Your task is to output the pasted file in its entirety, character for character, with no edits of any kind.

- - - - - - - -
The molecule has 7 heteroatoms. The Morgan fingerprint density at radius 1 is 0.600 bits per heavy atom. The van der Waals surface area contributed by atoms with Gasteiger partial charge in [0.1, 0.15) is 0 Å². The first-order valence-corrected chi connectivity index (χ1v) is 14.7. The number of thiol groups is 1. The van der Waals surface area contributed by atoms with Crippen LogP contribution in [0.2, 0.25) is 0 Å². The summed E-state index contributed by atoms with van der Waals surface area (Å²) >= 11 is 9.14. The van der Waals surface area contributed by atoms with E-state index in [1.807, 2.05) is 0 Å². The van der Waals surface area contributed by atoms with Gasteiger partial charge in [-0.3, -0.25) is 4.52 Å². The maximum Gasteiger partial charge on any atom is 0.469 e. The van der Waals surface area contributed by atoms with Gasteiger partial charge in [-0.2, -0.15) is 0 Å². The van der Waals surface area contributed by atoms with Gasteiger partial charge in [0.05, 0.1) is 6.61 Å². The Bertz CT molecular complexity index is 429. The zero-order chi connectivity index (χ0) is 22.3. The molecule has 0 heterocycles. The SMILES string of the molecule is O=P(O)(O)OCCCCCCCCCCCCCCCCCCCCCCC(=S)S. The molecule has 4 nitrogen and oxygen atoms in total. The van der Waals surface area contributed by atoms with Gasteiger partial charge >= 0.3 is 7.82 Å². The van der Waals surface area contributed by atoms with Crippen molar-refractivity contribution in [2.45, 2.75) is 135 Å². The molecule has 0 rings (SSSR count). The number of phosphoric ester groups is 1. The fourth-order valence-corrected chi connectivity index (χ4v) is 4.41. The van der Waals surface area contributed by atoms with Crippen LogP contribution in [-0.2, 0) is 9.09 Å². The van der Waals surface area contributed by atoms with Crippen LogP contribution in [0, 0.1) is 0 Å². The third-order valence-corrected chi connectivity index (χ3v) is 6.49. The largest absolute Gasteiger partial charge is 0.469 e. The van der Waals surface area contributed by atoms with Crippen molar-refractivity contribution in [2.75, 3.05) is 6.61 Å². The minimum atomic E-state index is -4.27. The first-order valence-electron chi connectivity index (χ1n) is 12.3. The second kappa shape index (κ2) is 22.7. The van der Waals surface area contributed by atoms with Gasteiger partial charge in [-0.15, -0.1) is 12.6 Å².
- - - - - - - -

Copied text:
The molecule has 7 heteroatoms. The Morgan fingerprint density at radius 1 is 0.600 bits per heavy atom. The van der Waals surface area contributed by atoms with Gasteiger partial charge in [0.1, 0.15) is 0 Å². The first-order valence-corrected chi connectivity index (χ1v) is 14.7. The number of thiol groups is 1. The van der Waals surface area contributed by atoms with Crippen LogP contribution in [0.2, 0.25) is 0 Å². The summed E-state index contributed by atoms with van der Waals surface area (Å²) >= 11 is 9.14. The van der Waals surface area contributed by atoms with E-state index in [1.807, 2.05) is 0 Å². The van der Waals surface area contributed by atoms with Gasteiger partial charge in [-0.3, -0.25) is 4.52 Å². The maximum Gasteiger partial charge on any atom is 0.469 e. The van der Waals surface area contributed by atoms with Gasteiger partial charge in [-0.2, -0.15) is 0 Å². The van der Waals surface area contributed by atoms with Gasteiger partial charge in [0.05, 0.1) is 6.61 Å². The Bertz CT molecular complexity index is 429. The zero-order chi connectivity index (χ0) is 22.3. The molecule has 0 heterocycles. The SMILES string of the molecule is O=P(O)(O)OCCCCCCCCCCCCCCCCCCCCCCC(=S)S. The molecule has 4 nitrogen and oxygen atoms in total. The van der Waals surface area contributed by atoms with Gasteiger partial charge >= 0.3 is 7.82 Å². The van der Waals surface area contributed by atoms with Crippen molar-refractivity contribution in [2.45, 2.75) is 135 Å². The molecule has 0 rings (SSSR count). The number of phosphoric ester groups is 1. The fourth-order valence-corrected chi connectivity index (χ4v) is 4.41. The van der Waals surface area contributed by atoms with Crippen LogP contribution in [-0.2, 0) is 9.09 Å². The van der Waals surface area contributed by atoms with Crippen LogP contribution in [0, 0.1) is 0 Å². The third-order valence-corrected chi connectivity index (χ3v) is 6.49. The largest absolute Gasteiger partial charge is 0.469 e. The van der Waals surface area contributed by atoms with Crippen molar-refractivity contribution in [2.75, 3.05) is 6.61 Å². The minimum atomic E-state index is -4.27. The first-order valence-electron chi connectivity index (χ1n) is 12.3. The second kappa shape index (κ2) is 22.7. The van der Waals surface area contributed by atoms with Gasteiger partial charge in [-0.15, -0.1) is 12.6 Å².